Industry Trends

 

The oil and gas industry is both cyclical and seasonal. The level of spending by E&P companies is highly influenced by current and expected demand and future prices of oil and natural gas. Changes in spending result in an increased or decreased demand for our services and products. Rig count is an indicator of the level of spending by oil and gas companies. Our financial performance and outlook is significantly affected by the rig count in the United States and Argentina as well as oil and natural gas prices, which are summarized in the table below.

 

18
 

 

   At or
nearest to
March 31, 2018
   At or
nearest to December 31, 2017
   At or
nearest to
March 31, 2017
 
Rig Count Recap (1)               
                
U.S. Land (excl offshore)   993    929    824 
Oklahoma   118    120    121 
Argentina   68    71    58 
Commodity Prices (average)               
Crude Oil (West Texas Intermediate) (2)  $64.87   $60.46    50.54 
Natural Gas (Henry Hub)  $2.69   $2.82    2.88 

 

  (1) Drilling count activity as measured by active drilling rigs based on Baker Hughes Incorporated rig count information.
  (2) Crude Oil (WTI Spot Price per barrel as reported by the U.S. Energy Information Administration).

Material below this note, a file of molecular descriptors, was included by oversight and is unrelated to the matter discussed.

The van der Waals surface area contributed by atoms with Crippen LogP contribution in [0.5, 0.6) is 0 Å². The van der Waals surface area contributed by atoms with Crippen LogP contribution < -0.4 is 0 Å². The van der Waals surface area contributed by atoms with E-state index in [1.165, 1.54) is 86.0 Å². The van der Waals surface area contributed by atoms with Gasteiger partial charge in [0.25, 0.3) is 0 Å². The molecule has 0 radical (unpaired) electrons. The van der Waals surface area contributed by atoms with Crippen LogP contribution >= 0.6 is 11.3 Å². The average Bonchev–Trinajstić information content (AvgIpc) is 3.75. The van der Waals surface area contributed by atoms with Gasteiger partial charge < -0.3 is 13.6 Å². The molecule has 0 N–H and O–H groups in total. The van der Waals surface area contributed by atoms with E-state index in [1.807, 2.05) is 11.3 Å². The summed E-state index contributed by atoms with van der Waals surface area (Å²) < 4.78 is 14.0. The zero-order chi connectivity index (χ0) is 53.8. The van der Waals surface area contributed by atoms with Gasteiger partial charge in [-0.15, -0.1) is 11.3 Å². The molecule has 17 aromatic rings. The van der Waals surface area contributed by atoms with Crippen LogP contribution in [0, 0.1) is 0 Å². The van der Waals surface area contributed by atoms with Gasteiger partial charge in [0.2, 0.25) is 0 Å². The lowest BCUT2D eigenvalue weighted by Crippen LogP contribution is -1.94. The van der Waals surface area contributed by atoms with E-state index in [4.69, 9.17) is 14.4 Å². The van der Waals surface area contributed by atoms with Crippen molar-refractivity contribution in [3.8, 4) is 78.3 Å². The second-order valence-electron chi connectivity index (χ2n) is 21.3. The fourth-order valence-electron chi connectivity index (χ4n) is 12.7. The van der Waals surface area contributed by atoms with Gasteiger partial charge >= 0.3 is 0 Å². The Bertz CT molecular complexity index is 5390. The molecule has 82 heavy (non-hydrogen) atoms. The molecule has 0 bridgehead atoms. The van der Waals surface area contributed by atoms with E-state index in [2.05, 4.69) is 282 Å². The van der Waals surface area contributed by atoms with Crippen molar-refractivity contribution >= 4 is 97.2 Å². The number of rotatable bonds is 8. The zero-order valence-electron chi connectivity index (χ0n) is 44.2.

(3) Natural Gas prices per mmbtu as reported by U.S. Energy Information Administration.

 

Land based rig count reported has shown a 7% increase from December 31, 2017 to March 31, 2018 and a 21% increase from March 31, 2017 to March 31, 2018. For our U.S. operations, which began activity during 2017, our activity has been concentrated in the Anadarko Basin in Oklahoma. Oklahoma’s rig count reported dropped 2% from December 31, 2017 to March 31, 2018, and dropped 2% from March 31, 2017 to March 31, 2018.

 

According to the Baker Hughes rig count reporting, the Argentinian land based rig count dropped 4% from December 31, 2017 to March 31, 2018, but increased 17% from March 31, 2017 to March 31, 2018. For our Argentina operations, our 2017 and first quarter 2018 activity was concentrated in the Neuquén Basin in Argentina.

 

Overview of our business services

 

Our customers utilize our pressure pumping services to enhance the production of oil and natural gas from formations with low permeability, which restricts the natural flow of hydrocarbons. The technique of well stimulation consists of pumping a fluid into a cased well at sufficient pressure to create new channels in the rock, which can increase the extraction rates and the ultimate recovery of the hydrocarbons. Our equipment is contracted by E&P companies to provide this pressure-pumping service, which is referred to as well stimulation. Demand for these services can change quickly and is highly dependent on the number of oil and natural gas wells drilled and completed. Given the cyclical nature of these drilling and completion activities, coupled with the high labor intensity of these services, operating margins can fluctuate widely depending on supply and demand at a given point in the cycle.